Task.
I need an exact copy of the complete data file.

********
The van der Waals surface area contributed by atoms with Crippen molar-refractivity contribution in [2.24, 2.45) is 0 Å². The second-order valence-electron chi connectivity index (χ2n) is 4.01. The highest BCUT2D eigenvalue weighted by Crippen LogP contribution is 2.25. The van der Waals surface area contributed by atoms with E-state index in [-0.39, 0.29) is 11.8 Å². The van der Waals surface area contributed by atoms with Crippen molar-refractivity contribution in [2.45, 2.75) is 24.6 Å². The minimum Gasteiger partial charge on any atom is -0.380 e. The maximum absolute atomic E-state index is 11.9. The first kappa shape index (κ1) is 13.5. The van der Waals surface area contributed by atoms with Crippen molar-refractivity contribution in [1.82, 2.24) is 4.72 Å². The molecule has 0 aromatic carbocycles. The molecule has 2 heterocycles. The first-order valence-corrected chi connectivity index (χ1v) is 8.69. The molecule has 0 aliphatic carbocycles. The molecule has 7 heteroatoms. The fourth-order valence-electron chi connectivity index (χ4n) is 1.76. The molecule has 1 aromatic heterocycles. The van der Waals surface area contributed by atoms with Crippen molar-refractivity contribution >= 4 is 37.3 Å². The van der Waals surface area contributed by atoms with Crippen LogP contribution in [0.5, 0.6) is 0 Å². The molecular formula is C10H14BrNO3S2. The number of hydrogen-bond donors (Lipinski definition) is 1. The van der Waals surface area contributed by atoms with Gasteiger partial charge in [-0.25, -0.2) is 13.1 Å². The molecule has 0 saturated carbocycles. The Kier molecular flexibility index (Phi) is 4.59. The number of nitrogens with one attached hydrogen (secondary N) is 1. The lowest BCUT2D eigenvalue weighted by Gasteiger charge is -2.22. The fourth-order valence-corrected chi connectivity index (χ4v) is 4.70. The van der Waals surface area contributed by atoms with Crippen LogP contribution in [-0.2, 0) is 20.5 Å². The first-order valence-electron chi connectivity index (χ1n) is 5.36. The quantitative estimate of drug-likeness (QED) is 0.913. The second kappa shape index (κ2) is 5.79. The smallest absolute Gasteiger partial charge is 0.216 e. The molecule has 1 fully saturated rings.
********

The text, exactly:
The van der Waals surface area contributed by atoms with Crippen molar-refractivity contribution in [2.24, 2.45) is 0 Å². The second-order valence-electron chi connectivity index (χ2n) is 4.01. The highest BCUT2D eigenvalue weighted by Crippen LogP contribution is 2.25. The van der Waals surface area contributed by atoms with E-state index in [-0.39, 0.29) is 11.8 Å². The van der Waals surface area contributed by atoms with Crippen molar-refractivity contribution in [2.45, 2.75) is 24.6 Å². The minimum Gasteiger partial charge on any atom is -0.380 e. The maximum absolute atomic E-state index is 11.9. The first kappa shape index (κ1) is 13.5. The van der Waals surface area contributed by atoms with Crippen molar-refractivity contribution in [1.82, 2.24) is 4.72 Å². The molecule has 0 aromatic carbocycles. The molecule has 2 heterocycles. The first-order valence-corrected chi connectivity index (χ1v) is 8.69. The molecule has 0 aliphatic carbocycles. The molecule has 7 heteroatoms. The fourth-order valence-electron chi connectivity index (χ4n) is 1.76. The molecule has 1 aromatic heterocycles. The van der Waals surface area contributed by atoms with Crippen molar-refractivity contribution >= 4 is 37.3 Å². The van der Waals surface area contributed by atoms with Crippen LogP contribution in [0.5, 0.6) is 0 Å². The molecular formula is C10H14BrNO3S2. The number of hydrogen-bond donors (Lipinski definition) is 1. The van der Waals surface area contributed by atoms with Gasteiger partial charge in [-0.25, -0.2) is 13.1 Å². The molecule has 0 saturated carbocycles. The Kier molecular flexibility index (Phi) is 4.59. The number of nitrogens with one attached hydrogen (secondary N) is 1. The lowest BCUT2D eigenvalue weighted by Gasteiger charge is -2.22. The fourth-order valence-corrected chi connectivity index (χ4v) is 4.70. The van der Waals surface area contributed by atoms with Crippen LogP contribution in [-0.2, 0) is 20.5 Å². The first-order valence-electron chi connectivity index (χ1n) is 5.36. The quantitative estimate of drug-likeness (QED) is 0.913. The second kappa shape index (κ2) is 5.79. The smallest absolute Gasteiger partial charge is 0.216 e. The molecule has 1 fully saturated rings.